Cusco, Peru – Jungle Trek to Machu Picchu

Cusco, Peru
Day 58-65 of our South America trip

How we arrived:
We got another flight from Lima to Cusco as there was very little price difference to getting a bus which would have taken 30 hours. We flew with Star Peru which is a very budget airline with only 14 rows. Smallest plane I’ve ever been on but we arrived alive in about an hour.

Quick overview:
One of the big highlights of a lot of people’s trips to South America is Cusco and the amazing lost Inca city of Machu Picchu. We decided to stay in Cusco for 2 nights before setting off on a trek to Machu Picchu as we were told the altitude is quite tough to get used and the city itself is nice and picturesque. I’m really glad we did as we both found it quite tough for the first day we were there.

Cusco really is a beautiful city and has been well maintained with an Incan and colonial mix of impressive buildings. The days we were there we wandered around the old town and did some walking tours. Food wise we ate a lot of pizza here as it was really tasty. They also offer a serious amount of massages in Cusco. We didn’t get one but felt it was bizarre how much people hassled you to get a massage on every corner.

There was an anti-gay protest in the centre on the second day we were there. Local people were marching and driving cars through the streets to protest against the recent change in the Peruvian education curriculum where it moves away from just teaching children about the Christian teachings of the traditional family (man and woman). The banners and the sheer quantity of people involved in the march was shocking and made us feel uncomfortable. Homophobia still exists in South America but I think the tide is definitely turning and I think this protest isn’t a fair reflection on Peru.


And so to the main reason we came to Cusco… Machu Picchu. We booked a 3 night and 4 day jungle trek with Conde Travel in Cusco. We booked one day before we went on the trip which is the most advisable thing to do as its cheaper and you can shop around in the city.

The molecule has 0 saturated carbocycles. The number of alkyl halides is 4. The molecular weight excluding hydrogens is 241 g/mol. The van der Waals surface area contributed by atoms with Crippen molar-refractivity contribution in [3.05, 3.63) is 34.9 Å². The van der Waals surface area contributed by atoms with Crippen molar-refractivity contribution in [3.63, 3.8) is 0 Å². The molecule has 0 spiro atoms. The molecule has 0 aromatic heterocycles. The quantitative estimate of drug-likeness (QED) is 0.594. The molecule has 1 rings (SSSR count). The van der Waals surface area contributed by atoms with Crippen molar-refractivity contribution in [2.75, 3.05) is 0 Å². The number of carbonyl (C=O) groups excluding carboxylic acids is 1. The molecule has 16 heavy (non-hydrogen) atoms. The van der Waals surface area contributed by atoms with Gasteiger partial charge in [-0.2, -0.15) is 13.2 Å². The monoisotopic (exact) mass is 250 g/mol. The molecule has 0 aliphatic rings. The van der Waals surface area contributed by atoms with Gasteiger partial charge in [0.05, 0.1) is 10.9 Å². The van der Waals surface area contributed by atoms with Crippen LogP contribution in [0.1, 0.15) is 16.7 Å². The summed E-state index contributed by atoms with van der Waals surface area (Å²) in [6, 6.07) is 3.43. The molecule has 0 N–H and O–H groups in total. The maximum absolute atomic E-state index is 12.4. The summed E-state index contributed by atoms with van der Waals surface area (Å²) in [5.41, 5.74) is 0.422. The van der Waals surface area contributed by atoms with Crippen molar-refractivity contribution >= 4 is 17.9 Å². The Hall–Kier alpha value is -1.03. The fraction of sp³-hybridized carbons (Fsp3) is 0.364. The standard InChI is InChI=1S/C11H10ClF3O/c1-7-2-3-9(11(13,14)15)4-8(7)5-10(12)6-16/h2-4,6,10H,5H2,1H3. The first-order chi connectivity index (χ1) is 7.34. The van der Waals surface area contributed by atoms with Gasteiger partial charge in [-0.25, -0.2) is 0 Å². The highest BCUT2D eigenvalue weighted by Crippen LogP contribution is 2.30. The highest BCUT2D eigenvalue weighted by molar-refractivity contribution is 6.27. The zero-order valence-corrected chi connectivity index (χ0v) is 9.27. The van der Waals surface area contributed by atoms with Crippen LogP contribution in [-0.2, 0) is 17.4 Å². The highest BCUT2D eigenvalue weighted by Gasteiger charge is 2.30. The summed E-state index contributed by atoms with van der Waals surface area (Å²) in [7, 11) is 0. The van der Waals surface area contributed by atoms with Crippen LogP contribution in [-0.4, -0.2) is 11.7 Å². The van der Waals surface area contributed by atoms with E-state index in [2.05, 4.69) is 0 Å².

When you get to Cusco, it’s hard to know what company to go with and what price to pay as there are so many travel agents and they all give you various prices. We did our research by going around to different travel agents and then searching on the internet for reviews. No one seems to put up what they paid and we were trying not to get ripped off! I think overall we did get a lot for what we paid and the jungle tour was a great way to see Machu Picchu.

The first 2 days are spent trekking and doing various activities, which included: Mountain biking, white water rafting, having a dip in a natural hot spring and zip lining. The activities were a lot of fun and broke up the time we had to walk. Please not that going zip lining hungover is a terrible idea. We both regretted the stupid decision to drink the night before a lot!

The day before getting to Machu Pichu we trekked for around 4 hours and eventually arrived at Machu Pichu village. The next morning we woke up super early at 4am to start climbing up to the top of Machu Pichu. We go through just after sunrise at around 6am and it was truly spectacular. It was one of the highlights of the trip without question and worth sweating a bit to get there! We also climbed Wayna Picchu which is mountain beside Machu Pichu which gives you better view of the lost city. It was a touch 1.5 hour climb up but well worth it again.

We then went back to Cusco for 2 more days to recover, relax and wander around Cusco. I’d recommend this as its a really nice town and theres lots of cool bars and restaurants.

See Heather’s review of the trek below in full including prices: Conde Travel Review on TripAdvisor

In total we stayed 4 nights in Cusco and 3 nights on the move to Machu Picchu. In Cusco we stayed in a quiet hostel called Hitchhikers Hostel. It was nice, cheap and comfortable which is what we needed for adjusting to the altitude initially and then after 4 days of trekking. The hostel accommodation for the trek was very basic but we expected that. The first night we stayed at an Eco Lodge which was basic but quite nice. The other 2 nights were spent in places you wouldn’t bring a prostitute back to. Not that I would do that?

Rory’s rant:
There were about 500 travel agencies in Cusco all offering the same treks but wrapped up in different ways to differentiate their tours. It made it incredibly confusing and you never quite knew whether you were getting a good deal or not. They also seriously rip people off if they book online which we thankfully didn’t do. I feel it puts a mark on what is an amazing tourist assets for the country and region.

Heather’s Highlight:
During the ‘jungle trek’ we stayed at an Eco lodge which was a farmer’s family home with guest rooms purpose built for tourists. It was basic, but very enjoyable. They cooked for us and we got to see how they live. They follow traditions going back hundreds of years and it was stunningly beautiful – although very hot!

Read from the start of our South America trip


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